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9 Things Not to Miss in The Sacred Valley of the Incas

Anyone making their way to Machu Picchu must first traverse The Sacred Valley of the Incas (Valle Sagrado de los Incas), and we were no exception. But this was no tedious trek, it was a fascinating adventure in its own right.
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Anyone making their way to Machu Picchu must first traverse The Sacred Valley of the Incas (Valle Sagrado de los Incas), and we were no exception. But this was no tedious trek, it was a fascinating adventure in its own right.

Flying into Cusco, you don't have to descend very far from your cruising altitude. Just make an insane hairpin turn between mountains and land at one of the world's highest commercial airports, over 11,000 feet up in the Peruvian Andes.

In the small town of Chincheros, get a first hand look at every step in the weaving process of the people of the Sacred Valley of the Incas.
Learn about what goes into the dyes that create the brilliant colors (absolutely amazing and a "wee" bit off-putting!), the ingenious way the yarn is spun, and how the patterns are crafted. More on this weaving cooperative...

The locals swear by the leaves of the coca plant, the plant that produces cocaine, as an antidote to the thin air. Tea is made from the leaves and is easy to find. Other ways to get your fix is through candy or simply chewing the leaves themselves. For those hesitant to try the coca, we have more suggestions on how to cope (and NOT to cope) with the altitude.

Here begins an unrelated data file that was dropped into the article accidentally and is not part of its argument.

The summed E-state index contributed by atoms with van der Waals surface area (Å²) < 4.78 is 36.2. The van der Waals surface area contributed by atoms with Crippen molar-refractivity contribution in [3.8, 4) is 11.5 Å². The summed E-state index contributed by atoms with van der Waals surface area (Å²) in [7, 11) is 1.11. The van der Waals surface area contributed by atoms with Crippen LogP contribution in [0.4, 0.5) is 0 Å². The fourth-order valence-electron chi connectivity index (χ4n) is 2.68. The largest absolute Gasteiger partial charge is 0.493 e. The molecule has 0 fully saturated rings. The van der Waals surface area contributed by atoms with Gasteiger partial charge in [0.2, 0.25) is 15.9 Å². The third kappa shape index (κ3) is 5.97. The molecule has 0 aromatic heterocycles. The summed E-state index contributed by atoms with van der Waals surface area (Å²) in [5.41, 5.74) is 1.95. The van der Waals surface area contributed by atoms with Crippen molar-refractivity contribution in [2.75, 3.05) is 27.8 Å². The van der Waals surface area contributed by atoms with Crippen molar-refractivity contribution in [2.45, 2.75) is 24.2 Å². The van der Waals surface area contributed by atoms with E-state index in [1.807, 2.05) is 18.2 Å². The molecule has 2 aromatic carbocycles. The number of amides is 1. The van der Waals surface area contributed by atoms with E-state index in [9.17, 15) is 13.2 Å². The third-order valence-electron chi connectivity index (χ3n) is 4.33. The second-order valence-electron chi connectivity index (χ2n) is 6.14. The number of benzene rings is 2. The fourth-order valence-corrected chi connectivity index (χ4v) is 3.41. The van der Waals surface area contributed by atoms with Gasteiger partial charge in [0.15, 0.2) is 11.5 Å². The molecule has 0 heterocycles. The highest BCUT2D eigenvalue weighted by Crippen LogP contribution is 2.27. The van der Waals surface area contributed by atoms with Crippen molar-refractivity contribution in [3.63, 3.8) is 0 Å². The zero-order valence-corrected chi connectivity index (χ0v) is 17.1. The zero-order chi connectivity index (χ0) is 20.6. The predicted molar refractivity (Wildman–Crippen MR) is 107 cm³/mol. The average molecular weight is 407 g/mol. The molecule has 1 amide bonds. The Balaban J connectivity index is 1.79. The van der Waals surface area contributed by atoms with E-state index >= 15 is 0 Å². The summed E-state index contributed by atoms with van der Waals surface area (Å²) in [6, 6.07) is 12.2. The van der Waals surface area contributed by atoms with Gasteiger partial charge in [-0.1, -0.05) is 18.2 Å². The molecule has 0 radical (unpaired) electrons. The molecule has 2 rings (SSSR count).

On the roofs of most of the houses in the Sacred Valley are small shrines that include a cross indicating the family is Christian, ceramic bulls for strength and fertility, a cask of corn beer to tie them to their ancestors, and a vial of holy water to sanctify the house. (This shrine was in the town of Chincheros)

One of the many mysteries of Ollantaytambo is how the massive rocks were hauled up the mountain without the use of wheels. It is also unknown how the stones were cut, because no metal hard enough to cut granite was available at that time. Since the Quechua language was not written, and the Spanish destroyed most evidence of methods used in construction, we may never know the answers. More Ollanyaytambo...

This popular, overly sweet, yellow beverage turned out not to be our cup of tea. BUT it's a must for any adventurous visitor!

PeruRail operates several trains a day to the town of Aguas Calientes, below Machu Picchu, along track originally laid in 1928. It's the second highest railroad in the world, after the Qinghai-Tibet Railway. The narrow gauge ride down the Urubamba River showcases spectacular Andes mountain scenery and, with several events onboard, PeruRail turns the journey into an adventure on its own! More on the train to Machu Picchu...

Machu Picchu is not really the name for the city - that name is lost forever. When Hiram Bingham arrived in 1911, the locals told him of the ruins between Machu Picchu (old mountain) and Huayna Picchu (young mountain). When Bingham told the world of his "discovery," (how does one discover something that lots of people already knew about?) the name stuck. More on Machu Picchu...

These cousins of the camel pretty much have the run of Machu Picchu. The nimble buggers are everywhere, hiking side-by-side with visitors, stubbornly blocking paths and standing around looking pensive. More on the pensive llamas of Machu Picchu...

David & Veronica, GypsyNester.com

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